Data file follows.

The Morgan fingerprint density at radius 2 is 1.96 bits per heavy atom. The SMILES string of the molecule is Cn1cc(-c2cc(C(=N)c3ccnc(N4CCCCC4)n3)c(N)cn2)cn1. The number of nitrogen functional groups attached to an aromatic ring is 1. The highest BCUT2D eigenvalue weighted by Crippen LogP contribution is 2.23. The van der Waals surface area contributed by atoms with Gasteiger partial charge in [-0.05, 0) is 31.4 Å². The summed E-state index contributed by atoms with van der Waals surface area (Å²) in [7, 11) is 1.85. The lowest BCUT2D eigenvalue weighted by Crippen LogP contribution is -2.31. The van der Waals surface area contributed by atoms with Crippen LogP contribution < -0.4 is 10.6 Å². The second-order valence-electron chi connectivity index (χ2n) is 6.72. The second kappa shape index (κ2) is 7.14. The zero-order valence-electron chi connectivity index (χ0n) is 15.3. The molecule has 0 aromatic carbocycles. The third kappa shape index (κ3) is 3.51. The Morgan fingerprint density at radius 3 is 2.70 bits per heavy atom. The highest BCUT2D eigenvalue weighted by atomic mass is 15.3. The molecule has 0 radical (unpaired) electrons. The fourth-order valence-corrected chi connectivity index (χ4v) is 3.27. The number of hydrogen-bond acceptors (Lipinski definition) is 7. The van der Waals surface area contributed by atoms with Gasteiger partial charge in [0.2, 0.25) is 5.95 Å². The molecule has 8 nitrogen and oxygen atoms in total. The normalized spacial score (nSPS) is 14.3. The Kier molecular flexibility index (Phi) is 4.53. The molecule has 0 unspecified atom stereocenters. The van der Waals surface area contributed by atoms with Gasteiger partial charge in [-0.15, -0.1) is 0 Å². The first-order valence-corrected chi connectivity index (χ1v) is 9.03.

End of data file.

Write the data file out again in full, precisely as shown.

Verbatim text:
The Morgan fingerprint density at radius 2 is 1.96 bits per heavy atom. The SMILES string of the molecule is Cn1cc(-c2cc(C(=N)c3ccnc(N4CCCCC4)n3)c(N)cn2)cn1. The number of nitrogen functional groups attached to an aromatic ring is 1. The highest BCUT2D eigenvalue weighted by Crippen LogP contribution is 2.23. The van der Waals surface area contributed by atoms with Gasteiger partial charge in [-0.05, 0) is 31.4 Å². The summed E-state index contributed by atoms with van der Waals surface area (Å²) in [7, 11) is 1.85. The lowest BCUT2D eigenvalue weighted by Crippen LogP contribution is -2.31. The van der Waals surface area contributed by atoms with Crippen LogP contribution < -0.4 is 10.6 Å². The second-order valence-electron chi connectivity index (χ2n) is 6.72. The second kappa shape index (κ2) is 7.14. The zero-order valence-electron chi connectivity index (χ0n) is 15.3. The molecule has 0 aromatic carbocycles. The third kappa shape index (κ3) is 3.51. The Morgan fingerprint density at radius 3 is 2.70 bits per heavy atom. The highest BCUT2D eigenvalue weighted by atomic mass is 15.3. The molecule has 0 radical (unpaired) electrons. The fourth-order valence-corrected chi connectivity index (χ4v) is 3.27. The number of hydrogen-bond acceptors (Lipinski definition) is 7. The van der Waals surface area contributed by atoms with Gasteiger partial charge in [0.2, 0.25) is 5.95 Å². The molecule has 8 nitrogen and oxygen atoms in total. The normalized spacial score (nSPS) is 14.3. The Kier molecular flexibility index (Phi) is 4.53. The molecule has 0 unspecified atom stereocenters. The van der Waals surface area contributed by atoms with Gasteiger partial charge in [-0.15, -0.1) is 0 Å². The first-order valence-corrected chi connectivity index (χ1v) is 9.03.